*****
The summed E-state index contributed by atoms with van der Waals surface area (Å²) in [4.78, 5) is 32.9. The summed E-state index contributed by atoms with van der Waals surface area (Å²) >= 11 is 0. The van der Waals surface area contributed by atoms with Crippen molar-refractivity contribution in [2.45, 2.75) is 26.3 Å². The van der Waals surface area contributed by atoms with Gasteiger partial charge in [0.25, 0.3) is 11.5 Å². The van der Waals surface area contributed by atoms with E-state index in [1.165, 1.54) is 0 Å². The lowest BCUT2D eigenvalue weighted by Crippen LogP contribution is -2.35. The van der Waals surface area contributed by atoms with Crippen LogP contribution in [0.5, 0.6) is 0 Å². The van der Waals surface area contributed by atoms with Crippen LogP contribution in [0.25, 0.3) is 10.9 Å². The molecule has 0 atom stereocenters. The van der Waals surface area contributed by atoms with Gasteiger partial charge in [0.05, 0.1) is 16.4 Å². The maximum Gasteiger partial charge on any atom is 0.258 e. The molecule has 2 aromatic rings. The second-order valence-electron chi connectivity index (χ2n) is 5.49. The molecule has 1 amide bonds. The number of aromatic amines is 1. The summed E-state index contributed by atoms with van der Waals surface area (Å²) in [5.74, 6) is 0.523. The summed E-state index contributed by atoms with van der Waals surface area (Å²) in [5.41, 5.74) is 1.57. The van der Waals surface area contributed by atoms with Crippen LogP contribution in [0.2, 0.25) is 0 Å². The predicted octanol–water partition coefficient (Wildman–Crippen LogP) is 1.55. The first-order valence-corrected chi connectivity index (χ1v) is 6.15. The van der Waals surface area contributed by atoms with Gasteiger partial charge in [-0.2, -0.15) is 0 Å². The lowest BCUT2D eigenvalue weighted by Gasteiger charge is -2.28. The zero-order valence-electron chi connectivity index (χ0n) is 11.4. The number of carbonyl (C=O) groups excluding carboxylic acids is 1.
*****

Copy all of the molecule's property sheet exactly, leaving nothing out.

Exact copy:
The summed E-state index contributed by atoms with van der Waals surface area (Å²) in [4.78, 5) is 32.9. The summed E-state index contributed by atoms with van der Waals surface area (Å²) >= 11 is 0. The van der Waals surface area contributed by atoms with Crippen molar-refractivity contribution in [2.45, 2.75) is 26.3 Å². The van der Waals surface area contributed by atoms with Gasteiger partial charge in [0.25, 0.3) is 11.5 Å². The van der Waals surface area contributed by atoms with E-state index in [1.165, 1.54) is 0 Å². The lowest BCUT2D eigenvalue weighted by Crippen LogP contribution is -2.35. The van der Waals surface area contributed by atoms with Crippen LogP contribution in [0.5, 0.6) is 0 Å². The van der Waals surface area contributed by atoms with Crippen LogP contribution in [0.25, 0.3) is 10.9 Å². The molecule has 0 atom stereocenters. The van der Waals surface area contributed by atoms with Gasteiger partial charge in [0.05, 0.1) is 16.4 Å². The maximum Gasteiger partial charge on any atom is 0.258 e. The molecule has 2 aromatic rings. The second-order valence-electron chi connectivity index (χ2n) is 5.49. The molecule has 1 amide bonds. The number of aromatic amines is 1. The summed E-state index contributed by atoms with van der Waals surface area (Å²) in [5.74, 6) is 0.523. The summed E-state index contributed by atoms with van der Waals surface area (Å²) in [5.41, 5.74) is 1.57. The van der Waals surface area contributed by atoms with Crippen LogP contribution in [0.2, 0.25) is 0 Å². The predicted octanol–water partition coefficient (Wildman–Crippen LogP) is 1.55. The first-order valence-corrected chi connectivity index (χ1v) is 6.15. The van der Waals surface area contributed by atoms with Gasteiger partial charge in [-0.2, -0.15) is 0 Å². The lowest BCUT2D eigenvalue weighted by Gasteiger charge is -2.28. The zero-order valence-electron chi connectivity index (χ0n) is 11.4. The number of carbonyl (C=O) groups excluding carboxylic acids is 1.